http://www.uab.edu

More articles from Studies and Analyses:

nachricht Europe’s Demographic Future. Where the Regions Are Heading after a Decade of Crises
10.08.2017 | Berlin-Institut für Bevölkerung und Entwicklung

nachricht Scientists reveal source of human heartbeat in 3-D
07.08.2017 | University of Manchester

All articles from Studies and Analyses >>>

The most recent press releases about innovation >>>

Die letzten 5 Focus-News des innovations-reports im Überblick:

Im Focus: Fizzy soda water could be key to clean manufacture of flat wonder material: Graphene

Whether you call it effervescent, fizzy, or sparkling, carbonated water is making a comeback as a beverage. Aside from quenching thirst, researchers at the University of Illinois at Urbana-Champaign have discovered a new use for these "bubbly" concoctions that will have major impact on the manufacturer of the world's thinnest, flattest, and one most useful materials -- graphene.

As graphene's popularity grows as an advanced "wonder" material, the speed and quality at which it can be manufactured will be paramount. With that in mind,...

Im Focus: Exotic quantum states made from light: Physicists create optical “wells” for a super-photon

Physicists at the University of Bonn have managed to create optical hollows and more complex patterns into which the light of a Bose-Einstein condensate flows. The creation of such highly low-loss structures for light is a prerequisite for complex light circuits, such as for quantum information processing for a new generation of computers. The researchers are now presenting their results in the journal Nature Photonics.

Light particles (photons) occur as tiny, indivisible portions. Many thousands of these light portions can be merged to form a single super-photon if they are...

Im Focus: Circular RNA linked to brain function

For the first time, scientists have shown that circular RNA is linked to brain function. When a RNA molecule called Cdr1as was deleted from the genome of mice, the animals had problems filtering out unnecessary information – like patients suffering from neuropsychiatric disorders.

While hundreds of circular RNAs (circRNAs) are abundant in mammalian brains, one big question has remained unanswered: What are they actually good for? In the...

Im Focus: RAVAN CubeSat measures Earth's outgoing energy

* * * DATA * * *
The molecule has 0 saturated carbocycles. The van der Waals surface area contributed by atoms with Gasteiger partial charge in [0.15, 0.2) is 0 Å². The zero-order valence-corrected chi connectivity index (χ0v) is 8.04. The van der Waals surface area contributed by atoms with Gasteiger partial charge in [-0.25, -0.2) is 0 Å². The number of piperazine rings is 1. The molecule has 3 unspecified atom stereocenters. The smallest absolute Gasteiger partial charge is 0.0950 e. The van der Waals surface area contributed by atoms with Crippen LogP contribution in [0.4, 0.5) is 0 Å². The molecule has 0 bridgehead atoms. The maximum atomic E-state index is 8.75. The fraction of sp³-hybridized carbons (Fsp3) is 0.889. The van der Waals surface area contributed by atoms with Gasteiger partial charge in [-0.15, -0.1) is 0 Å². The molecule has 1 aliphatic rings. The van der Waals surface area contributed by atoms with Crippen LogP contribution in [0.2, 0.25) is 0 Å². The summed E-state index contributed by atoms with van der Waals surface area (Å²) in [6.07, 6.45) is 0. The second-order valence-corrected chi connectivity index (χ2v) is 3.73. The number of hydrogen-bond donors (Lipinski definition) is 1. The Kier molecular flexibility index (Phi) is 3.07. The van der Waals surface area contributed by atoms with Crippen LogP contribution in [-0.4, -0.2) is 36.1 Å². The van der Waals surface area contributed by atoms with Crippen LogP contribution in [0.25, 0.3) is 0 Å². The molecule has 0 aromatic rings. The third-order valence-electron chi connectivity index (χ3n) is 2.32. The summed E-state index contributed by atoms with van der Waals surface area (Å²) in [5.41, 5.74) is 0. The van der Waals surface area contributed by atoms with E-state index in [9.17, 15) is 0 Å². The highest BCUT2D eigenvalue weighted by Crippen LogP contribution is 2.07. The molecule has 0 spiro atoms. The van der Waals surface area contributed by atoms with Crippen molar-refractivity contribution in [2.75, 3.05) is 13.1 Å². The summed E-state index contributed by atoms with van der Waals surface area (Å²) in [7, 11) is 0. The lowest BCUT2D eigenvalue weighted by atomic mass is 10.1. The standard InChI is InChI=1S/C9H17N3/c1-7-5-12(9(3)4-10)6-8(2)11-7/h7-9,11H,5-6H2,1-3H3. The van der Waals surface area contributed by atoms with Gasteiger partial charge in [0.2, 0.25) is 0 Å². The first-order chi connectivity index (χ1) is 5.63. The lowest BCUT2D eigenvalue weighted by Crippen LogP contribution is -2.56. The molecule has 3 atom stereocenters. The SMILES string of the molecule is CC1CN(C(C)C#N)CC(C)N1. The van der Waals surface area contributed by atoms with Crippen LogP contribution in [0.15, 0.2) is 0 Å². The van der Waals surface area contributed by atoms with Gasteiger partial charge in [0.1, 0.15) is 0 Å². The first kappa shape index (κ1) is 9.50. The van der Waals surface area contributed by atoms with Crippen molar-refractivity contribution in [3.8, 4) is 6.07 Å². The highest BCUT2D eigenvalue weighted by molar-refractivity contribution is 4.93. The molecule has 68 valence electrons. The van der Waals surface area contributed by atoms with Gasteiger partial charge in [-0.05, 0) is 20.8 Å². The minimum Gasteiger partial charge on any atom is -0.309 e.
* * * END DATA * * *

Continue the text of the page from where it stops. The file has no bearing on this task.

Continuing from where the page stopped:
An experimental small satellite has successfully collected and delivered data on a key measurement for predicting changes in Earth's climate.

The Radiometer Assessment using Vertically Aligned Nanotubes (RAVAN) CubeSat was launched into low-Earth orbit on Nov. 11, 2016, in order to test new...

Im Focus: Scientists shine new light on the “other high temperature superconductor”

A study led by scientists of the Max Planck Institute for the Structure and Dynamics of Matter (MPSD) at the Center for Free-Electron Laser Science in Hamburg presents evidence of the coexistence of superconductivity and “charge-density-waves” in compounds of the poorly-studied family of bismuthates. This observation opens up new perspectives for a deeper understanding of the phenomenon of high-temperature superconductivity, a topic which is at the core of condensed matter research since more than 30 years. The paper by Nicoletti et al has been published in the PNAS.

Since the beginning of the 20th century, superconductivity had been observed in some metals at temperatures only a few degrees above the absolute zero (minus...

All Focus news of the innovation-report >>>

Anzeige

Anzeige

Event News

Call for Papers – ICNFT 2018, 5th International Conference on New Forming Technology

16.08.2017 | Event News

Sustainability is the business model of tomorrow

04.08.2017 | Event News

Clash of Realities 2017: Registration now open. International Conference at TH Köln

26.07.2017 | Event News

 
Latest News

Cholesterol-lowering drugs may fight infectious disease

22.08.2017 | Health and Medicine

Meter-sized single-crystal graphene growth becomes possible

22.08.2017 | Materials Sciences

Repairing damaged hearts with self-healing heart cells

22.08.2017 | Life Sciences

VideoLinks
B2B-VideoLinks
More VideoLinks >>>